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Dad’s old uke. No brand name; with his ukulele instruction book. Photo by Jean Vengua

Also took out my Kamaka uke, and tuned it, only to find that one of its bakelite tuning heads was cracked and needs to be replaced. Now what? Time to get the chord charts out again? While I’m at it, perhaps I should tune dad’s Gibson acoustic guitar, too. But that’s harder to re-learn. My fingers ache, just thinking about it.

Kamaka ukulele
My Kamaka ukulele. Photo by Jean Vengua

I kind of miss playing music, and it’s difficult to get back into it after a few years. But I hear that music is good for the creative process, and good for you generally. I seem to remember feeling as though tuning and playing my uke felt sort of like tuning my brain. And it made me listen better, pay closer attention to sounds, colors and shapes, and language in a different way. So maybe if I play a little bit, every day…

 

 

Death of a Friend

Death of a friend
Wing

The death of a friend — even one you haven’t seen for awhile — always brings you back to that which is frustratingly incomprehensible, the mysteries. He, the believer, died dancing, near the shore of Lake Atitlan in Guatemala; assumed the whole, gobsmacking, psychedelic thing was right there in our hands. From this side of the divide, I, the skeptic, continue to see only the parts. But often the parts are beautiful. And there is hope — which is yet another mystery. Dance in peace and joy, Brett Greider.

Two Small #Paintings on Paper

I recently did two small paintings (see below). Actually, both are older works that I didn’t like much, but I worked them over again recently and like them better. Both of them incorporate text, or at least a letter — or the absence of a letter…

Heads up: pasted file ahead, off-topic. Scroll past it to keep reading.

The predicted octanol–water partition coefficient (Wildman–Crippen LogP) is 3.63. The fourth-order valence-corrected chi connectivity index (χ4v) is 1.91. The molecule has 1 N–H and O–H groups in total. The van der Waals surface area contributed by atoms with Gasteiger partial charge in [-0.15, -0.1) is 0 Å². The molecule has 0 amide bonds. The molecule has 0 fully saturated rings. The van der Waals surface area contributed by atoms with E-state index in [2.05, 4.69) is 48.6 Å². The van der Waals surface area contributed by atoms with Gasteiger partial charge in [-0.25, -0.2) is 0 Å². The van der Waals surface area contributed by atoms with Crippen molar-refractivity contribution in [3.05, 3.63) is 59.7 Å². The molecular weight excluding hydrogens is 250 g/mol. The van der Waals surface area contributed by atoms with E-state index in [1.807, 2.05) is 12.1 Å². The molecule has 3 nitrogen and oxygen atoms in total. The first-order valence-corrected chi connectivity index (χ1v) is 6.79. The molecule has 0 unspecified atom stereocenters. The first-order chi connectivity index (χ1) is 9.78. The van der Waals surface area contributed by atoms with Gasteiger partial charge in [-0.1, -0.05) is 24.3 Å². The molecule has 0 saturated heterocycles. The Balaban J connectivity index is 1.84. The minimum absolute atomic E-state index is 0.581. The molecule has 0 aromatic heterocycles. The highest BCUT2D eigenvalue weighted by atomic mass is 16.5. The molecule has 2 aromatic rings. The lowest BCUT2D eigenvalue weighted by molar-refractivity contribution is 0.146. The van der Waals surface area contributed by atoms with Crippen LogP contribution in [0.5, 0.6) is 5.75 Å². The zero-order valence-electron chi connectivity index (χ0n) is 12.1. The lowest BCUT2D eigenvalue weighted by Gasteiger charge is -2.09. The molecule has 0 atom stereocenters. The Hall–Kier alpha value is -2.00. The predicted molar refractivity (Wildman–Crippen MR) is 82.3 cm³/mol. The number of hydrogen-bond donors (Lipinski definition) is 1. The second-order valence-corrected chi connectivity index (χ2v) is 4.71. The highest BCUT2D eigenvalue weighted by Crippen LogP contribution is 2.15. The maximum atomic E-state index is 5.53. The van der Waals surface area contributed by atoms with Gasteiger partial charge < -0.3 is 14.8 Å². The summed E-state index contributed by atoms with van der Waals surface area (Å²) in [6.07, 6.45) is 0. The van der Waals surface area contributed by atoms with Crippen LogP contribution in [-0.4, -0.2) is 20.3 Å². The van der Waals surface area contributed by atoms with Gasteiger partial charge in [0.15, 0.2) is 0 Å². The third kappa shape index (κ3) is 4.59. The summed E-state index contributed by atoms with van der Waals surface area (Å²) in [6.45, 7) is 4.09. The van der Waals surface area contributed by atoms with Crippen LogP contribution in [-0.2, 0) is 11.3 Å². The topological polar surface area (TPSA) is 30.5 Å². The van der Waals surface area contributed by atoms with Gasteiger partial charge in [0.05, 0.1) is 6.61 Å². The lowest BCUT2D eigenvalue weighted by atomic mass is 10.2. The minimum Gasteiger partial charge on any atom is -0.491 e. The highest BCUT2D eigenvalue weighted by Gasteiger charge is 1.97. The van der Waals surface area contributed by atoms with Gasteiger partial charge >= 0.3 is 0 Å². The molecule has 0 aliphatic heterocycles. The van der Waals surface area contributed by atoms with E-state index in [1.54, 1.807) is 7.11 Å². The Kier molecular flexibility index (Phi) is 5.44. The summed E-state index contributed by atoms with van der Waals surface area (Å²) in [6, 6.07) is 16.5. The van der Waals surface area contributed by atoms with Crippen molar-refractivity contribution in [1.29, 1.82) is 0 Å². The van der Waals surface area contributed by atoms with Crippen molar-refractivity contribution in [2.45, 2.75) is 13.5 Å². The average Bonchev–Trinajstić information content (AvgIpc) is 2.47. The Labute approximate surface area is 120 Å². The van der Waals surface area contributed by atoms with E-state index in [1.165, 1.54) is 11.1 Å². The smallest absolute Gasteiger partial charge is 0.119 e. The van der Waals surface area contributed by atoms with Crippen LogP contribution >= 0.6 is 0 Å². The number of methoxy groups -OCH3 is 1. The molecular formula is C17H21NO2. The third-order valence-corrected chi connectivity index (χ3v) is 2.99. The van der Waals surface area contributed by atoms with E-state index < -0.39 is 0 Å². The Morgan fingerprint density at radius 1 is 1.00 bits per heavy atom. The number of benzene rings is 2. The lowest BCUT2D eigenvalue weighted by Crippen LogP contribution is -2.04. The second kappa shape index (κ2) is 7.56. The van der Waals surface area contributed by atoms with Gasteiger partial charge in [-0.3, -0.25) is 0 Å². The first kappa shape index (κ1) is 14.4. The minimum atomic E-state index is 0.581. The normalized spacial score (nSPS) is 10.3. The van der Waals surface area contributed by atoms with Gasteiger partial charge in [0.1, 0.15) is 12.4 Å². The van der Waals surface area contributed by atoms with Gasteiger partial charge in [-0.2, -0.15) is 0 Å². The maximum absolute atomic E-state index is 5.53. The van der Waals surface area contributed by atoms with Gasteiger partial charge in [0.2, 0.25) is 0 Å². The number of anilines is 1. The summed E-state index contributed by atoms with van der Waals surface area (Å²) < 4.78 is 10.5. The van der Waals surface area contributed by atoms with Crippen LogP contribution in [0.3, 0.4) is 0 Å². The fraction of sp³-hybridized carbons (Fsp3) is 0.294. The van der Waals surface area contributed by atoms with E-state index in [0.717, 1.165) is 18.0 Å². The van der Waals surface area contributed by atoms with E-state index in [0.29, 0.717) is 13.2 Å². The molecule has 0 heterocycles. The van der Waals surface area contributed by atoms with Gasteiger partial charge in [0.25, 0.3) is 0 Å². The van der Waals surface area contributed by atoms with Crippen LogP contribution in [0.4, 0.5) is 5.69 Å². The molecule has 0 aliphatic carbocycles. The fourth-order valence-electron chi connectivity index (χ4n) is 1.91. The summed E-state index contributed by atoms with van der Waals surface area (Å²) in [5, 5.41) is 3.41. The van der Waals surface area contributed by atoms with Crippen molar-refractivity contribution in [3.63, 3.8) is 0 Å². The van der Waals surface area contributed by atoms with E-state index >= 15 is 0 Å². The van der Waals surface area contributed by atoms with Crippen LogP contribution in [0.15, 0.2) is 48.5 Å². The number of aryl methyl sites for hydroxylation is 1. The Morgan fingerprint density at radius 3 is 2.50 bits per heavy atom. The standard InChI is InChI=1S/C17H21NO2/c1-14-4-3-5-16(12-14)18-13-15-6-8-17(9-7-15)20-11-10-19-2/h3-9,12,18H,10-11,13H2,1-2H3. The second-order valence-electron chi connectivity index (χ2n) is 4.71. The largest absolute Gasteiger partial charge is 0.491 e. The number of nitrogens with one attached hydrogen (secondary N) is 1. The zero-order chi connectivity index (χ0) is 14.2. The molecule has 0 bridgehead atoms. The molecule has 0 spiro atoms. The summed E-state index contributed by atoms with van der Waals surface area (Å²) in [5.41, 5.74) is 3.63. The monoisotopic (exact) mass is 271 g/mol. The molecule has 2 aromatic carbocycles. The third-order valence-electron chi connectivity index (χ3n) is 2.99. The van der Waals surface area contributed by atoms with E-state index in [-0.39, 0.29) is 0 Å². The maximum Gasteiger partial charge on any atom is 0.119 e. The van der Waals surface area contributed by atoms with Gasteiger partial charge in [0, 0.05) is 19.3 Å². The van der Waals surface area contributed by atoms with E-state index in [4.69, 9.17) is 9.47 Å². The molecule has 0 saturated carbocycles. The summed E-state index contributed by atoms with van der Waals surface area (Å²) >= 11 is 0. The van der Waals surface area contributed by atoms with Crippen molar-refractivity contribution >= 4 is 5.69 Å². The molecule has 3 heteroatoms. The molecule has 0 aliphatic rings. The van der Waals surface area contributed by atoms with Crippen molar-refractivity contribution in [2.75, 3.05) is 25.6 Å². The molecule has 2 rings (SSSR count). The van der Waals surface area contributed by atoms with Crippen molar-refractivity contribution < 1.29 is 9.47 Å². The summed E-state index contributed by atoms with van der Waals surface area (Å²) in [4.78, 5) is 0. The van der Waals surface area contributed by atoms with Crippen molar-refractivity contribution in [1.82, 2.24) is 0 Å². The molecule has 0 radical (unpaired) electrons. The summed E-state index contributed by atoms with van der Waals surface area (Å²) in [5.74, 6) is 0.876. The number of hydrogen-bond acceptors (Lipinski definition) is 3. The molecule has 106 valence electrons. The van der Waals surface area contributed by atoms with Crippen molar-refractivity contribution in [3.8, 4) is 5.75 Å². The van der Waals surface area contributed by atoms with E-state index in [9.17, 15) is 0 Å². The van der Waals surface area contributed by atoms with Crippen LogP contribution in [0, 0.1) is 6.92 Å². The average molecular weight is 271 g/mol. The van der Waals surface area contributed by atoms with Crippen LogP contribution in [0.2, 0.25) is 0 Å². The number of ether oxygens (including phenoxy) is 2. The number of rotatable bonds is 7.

Because I write as well as paint, sometimes I try to incorporate langue [oops; I meant to write “language,” but mistakenly used the French term I learned in linguistics class long ago,  often used to refer to a community’s shared linguistic system], that is, language or letters into my paintings.

“Broken Bridges.” Acrylics and collage on Khadi handmade paper. 8 x 8 inches. 4/2018

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“Broken Bridges”

 

“Night Stalking.” Acrylics, ink, and collage on Khadi handmade paper. 8 x 8 inches. 4/2018

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“Night Stalking”

Today

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Rain & Wind here in Monterey…

Preparing for a phone conference w/City Planning (Salinas) and the new consultants for the Chinatown project.

Prepping a letter to send to City Council in support of [the city’s first?] arts ordinance, and formation of an Arts Commission. About time…

Our landlord hired a landscaper, and every Tues. they come around with these hellish leaf-blowers, rain or shine. Today it’s rain. Leaf blowing and garbage collection punctuate–are the soundtrack–for my Tuesdays.

Working on an editing job today — for a book on Asian art – artists & their patrons

Painting and writing will be worked into the schedule, somehow…